Only, she says she didn’t. Ahem.
Now, after more than seven months of silence, [Vicki] Iseman, who just turned 41, has decided to speak out and aggressively defend herself. In a series of interviews and e-mail exchanges with National Journal, she said she and McCain had a "strictly professional" and cordial relationship.
"I did not have a sexual relationship with Senator McCain," she said in a three-hour interview last month in a seventh-floor conference room in the Ronald Reagan Building and International Trade Center. "I never had an affair or an inappropriate relationship with Senator McCain, and that means I never acted unethically in my dealings with the senator."
I love how Iseman believes the only unethical thing she could have done with McCain is to have fucked him–rather than to inappropriately influence him with gifts and money.
Curiously, though, Iseman knows precisely who might leak a story that she asked McCain to share a blanket with her once.
Iseman told National Journal that [John] Weaver was the unidentified aide who The Times‘ story said flew back to Washington on Paxson’s corporate jet with Iseman and McCain after the Florida fundraising event in February 1999. She says that The Times had asked her, in an e-mail, about an incident on the plane in which she reportedly asked McCain to share a blanket with her. Only Weaver, she says, could be the source for that allegation, which she heatedly denied. The Times did not publish the allegation, and Weaver strongly denies being the source of that information. [my emphasis]
This is what I don’t get. If she’s certain that only Weaver could be the source of the allegation, doesn’t that suggest she knows he–the only aide on the plane–was witness to something that only he would know? If she hadn’t asked to share her blankie with McCain, couldn’t anyone be the source for the allegation?
But Iseman doesn’t deny several other allegations the NYT made about her in its story. For example, she makes it quite clear that she plied McCain with money.
One of her principal assignments in the lobbying firm was to work the Senate Commerce Committee — and work it, she did. She established ties to committee staffers, including Mark Buse, who has been one of McCain’s closest aides and is now chief of staff in his Senate office. She recalls meeting McCain at the committee "in the mid-to-late 1990s." McCain was chairman of the panel from 1997 to 2001, and again from 2003 to 2005.
Describing her role with the committee and McCain’s first run for the White House, Iseman says she supported McCain’s bid and raised money for him. She thinks that she attended three fundraisers for him during that campaign. There is no question that she could get clients in to see McCain and the committee staff, she says, but she maintains that she had no "special" access to the senator.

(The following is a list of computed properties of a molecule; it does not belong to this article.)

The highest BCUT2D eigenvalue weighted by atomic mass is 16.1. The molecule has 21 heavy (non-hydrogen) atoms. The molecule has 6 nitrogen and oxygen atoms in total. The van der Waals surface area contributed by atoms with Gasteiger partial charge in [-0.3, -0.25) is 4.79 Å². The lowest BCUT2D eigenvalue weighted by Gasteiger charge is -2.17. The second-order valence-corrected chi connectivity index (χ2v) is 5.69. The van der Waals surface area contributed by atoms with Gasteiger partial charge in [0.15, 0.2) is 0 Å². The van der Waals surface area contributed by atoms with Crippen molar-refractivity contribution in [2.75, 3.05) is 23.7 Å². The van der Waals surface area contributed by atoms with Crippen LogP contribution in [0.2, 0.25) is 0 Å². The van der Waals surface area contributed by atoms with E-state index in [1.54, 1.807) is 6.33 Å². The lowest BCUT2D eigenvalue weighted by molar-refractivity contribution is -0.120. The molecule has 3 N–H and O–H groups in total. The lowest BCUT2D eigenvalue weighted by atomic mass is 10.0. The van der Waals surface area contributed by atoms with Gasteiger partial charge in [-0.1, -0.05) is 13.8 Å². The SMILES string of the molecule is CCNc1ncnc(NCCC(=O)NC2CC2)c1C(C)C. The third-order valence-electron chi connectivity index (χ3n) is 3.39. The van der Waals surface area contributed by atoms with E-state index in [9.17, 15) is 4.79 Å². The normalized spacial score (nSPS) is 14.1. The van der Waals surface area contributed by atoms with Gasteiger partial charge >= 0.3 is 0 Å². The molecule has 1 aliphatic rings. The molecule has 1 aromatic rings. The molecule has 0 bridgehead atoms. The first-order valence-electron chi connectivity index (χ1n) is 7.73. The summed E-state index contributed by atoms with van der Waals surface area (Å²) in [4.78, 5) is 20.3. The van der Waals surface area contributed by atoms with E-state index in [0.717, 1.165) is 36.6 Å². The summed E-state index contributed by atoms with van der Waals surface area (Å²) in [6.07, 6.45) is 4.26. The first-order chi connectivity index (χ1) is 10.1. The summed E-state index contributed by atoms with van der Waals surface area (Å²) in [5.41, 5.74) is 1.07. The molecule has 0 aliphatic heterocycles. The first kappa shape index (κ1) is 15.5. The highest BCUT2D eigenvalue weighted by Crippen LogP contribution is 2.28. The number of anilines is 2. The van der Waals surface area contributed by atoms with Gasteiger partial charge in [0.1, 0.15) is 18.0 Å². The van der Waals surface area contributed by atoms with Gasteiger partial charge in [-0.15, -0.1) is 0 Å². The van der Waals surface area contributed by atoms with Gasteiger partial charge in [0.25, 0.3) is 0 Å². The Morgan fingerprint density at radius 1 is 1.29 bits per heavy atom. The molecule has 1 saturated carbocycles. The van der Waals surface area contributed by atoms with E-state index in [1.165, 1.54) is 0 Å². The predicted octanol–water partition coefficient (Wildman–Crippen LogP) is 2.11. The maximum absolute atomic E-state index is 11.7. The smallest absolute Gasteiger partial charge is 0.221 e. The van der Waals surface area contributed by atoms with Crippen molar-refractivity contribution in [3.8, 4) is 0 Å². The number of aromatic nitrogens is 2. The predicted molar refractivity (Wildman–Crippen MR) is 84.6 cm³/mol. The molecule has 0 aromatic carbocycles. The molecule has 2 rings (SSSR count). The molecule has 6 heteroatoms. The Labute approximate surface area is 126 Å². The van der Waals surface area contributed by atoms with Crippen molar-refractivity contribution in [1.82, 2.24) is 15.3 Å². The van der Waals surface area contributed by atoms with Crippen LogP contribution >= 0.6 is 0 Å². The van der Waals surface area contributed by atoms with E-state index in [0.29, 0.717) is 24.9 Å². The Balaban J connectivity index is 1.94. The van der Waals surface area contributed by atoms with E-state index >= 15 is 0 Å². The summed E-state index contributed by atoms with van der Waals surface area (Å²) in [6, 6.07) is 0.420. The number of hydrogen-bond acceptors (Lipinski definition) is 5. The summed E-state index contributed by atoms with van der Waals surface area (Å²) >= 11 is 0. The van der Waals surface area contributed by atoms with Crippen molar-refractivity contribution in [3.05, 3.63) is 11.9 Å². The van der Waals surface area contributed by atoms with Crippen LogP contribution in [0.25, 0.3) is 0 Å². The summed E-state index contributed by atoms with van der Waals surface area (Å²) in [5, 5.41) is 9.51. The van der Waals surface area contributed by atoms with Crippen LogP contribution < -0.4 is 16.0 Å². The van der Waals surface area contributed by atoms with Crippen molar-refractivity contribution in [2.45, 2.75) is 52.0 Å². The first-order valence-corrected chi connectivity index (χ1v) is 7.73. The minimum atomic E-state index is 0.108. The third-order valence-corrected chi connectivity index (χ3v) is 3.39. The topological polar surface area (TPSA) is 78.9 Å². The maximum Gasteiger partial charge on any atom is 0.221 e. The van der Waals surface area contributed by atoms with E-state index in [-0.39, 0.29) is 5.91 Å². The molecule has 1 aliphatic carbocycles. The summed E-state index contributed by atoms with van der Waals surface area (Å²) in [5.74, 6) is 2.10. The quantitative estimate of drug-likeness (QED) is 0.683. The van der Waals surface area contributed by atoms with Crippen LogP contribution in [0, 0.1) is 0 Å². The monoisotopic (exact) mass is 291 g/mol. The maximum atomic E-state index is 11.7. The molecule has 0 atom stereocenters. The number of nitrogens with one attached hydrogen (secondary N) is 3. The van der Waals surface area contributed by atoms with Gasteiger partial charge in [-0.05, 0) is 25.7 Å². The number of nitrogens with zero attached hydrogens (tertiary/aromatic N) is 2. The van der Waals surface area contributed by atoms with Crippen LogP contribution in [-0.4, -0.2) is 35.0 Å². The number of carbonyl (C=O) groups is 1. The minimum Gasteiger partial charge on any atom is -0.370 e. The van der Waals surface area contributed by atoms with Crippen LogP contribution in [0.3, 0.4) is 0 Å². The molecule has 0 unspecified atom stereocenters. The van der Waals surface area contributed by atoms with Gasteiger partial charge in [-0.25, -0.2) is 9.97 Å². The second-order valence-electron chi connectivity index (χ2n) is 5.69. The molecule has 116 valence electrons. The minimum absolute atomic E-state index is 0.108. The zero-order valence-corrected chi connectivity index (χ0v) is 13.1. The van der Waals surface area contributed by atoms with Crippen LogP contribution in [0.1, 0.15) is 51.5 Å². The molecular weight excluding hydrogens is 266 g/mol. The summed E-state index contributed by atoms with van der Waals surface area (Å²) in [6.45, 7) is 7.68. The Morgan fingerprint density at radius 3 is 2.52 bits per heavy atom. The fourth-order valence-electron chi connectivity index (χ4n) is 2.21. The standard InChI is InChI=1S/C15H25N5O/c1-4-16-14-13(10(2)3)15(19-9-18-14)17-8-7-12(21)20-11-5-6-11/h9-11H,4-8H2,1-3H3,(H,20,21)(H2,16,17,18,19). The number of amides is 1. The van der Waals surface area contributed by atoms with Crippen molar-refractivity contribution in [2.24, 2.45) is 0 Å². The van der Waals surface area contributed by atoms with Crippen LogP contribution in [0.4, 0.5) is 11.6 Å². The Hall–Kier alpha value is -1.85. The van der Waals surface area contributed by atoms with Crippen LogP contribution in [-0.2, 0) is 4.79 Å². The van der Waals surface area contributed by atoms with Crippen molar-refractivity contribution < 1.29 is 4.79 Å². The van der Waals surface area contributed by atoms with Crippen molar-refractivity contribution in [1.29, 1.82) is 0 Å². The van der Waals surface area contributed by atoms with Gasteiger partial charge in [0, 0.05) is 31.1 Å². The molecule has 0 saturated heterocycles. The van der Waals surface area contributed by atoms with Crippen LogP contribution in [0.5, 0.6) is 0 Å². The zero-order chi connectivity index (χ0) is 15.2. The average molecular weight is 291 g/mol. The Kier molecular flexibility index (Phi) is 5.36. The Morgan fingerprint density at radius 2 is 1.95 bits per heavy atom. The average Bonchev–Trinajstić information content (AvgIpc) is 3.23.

And Iseman doesn’t deny she bragged about her close ties to McCain (though she does dispute John Weaver’s claim that they talked about it).
In responding to the Times reporters by e-mail, Iseman acknowledged the meeting with Weaver but wrote, "I never discussed with him alleged things I had ‘told people,’ that made their way ‘back to’ him."
"The conduct I was talking about," he says, "was her telling people that she had unusual access to the [Senate] Commerce Committee and the Senate office" of McCain.
And finally, she didn’t make a convincing case that she wasn’t flirting with McCain (aside from the blankie, I mean, which I’m sure she only did because she was cold).
Former Senate aides, speaking anonymously, say that they saw no evidence that Iseman had a personal relationship with McCain, but they add that she could be flirtatious while working the Hill. "People see what they want to see," Iseman says, insisting, "I have not done anything" to justify such talk. These same former staffers also say that Iseman worked extremely hard for her clients.
Former Senate staffers who know Iseman well say that she faces an uphill battle to re-establish her credentials on Capitol Hill. "This town can eat you up — and that’s what happened to her," a former McCain aide says. "That’s what happens sometimes in the Washington fast lane." Separately, another former Senate aide says that Iseman has become "kind of toxic" on the Hill. "She will be forever linked," he says, "as the lobbyist in question with John McCain."
Which is ultimately what the NYT said: that Iseman bragged about her ties to McCain, that that hurt his claim to be a maverick, that McCain did do unethical favors for her clients, and that campaign staffers intervened to try to get her away from McCain.
So the big news here, I guess, is that Vicki Iseman denies she ever asked McCain to share her blankie.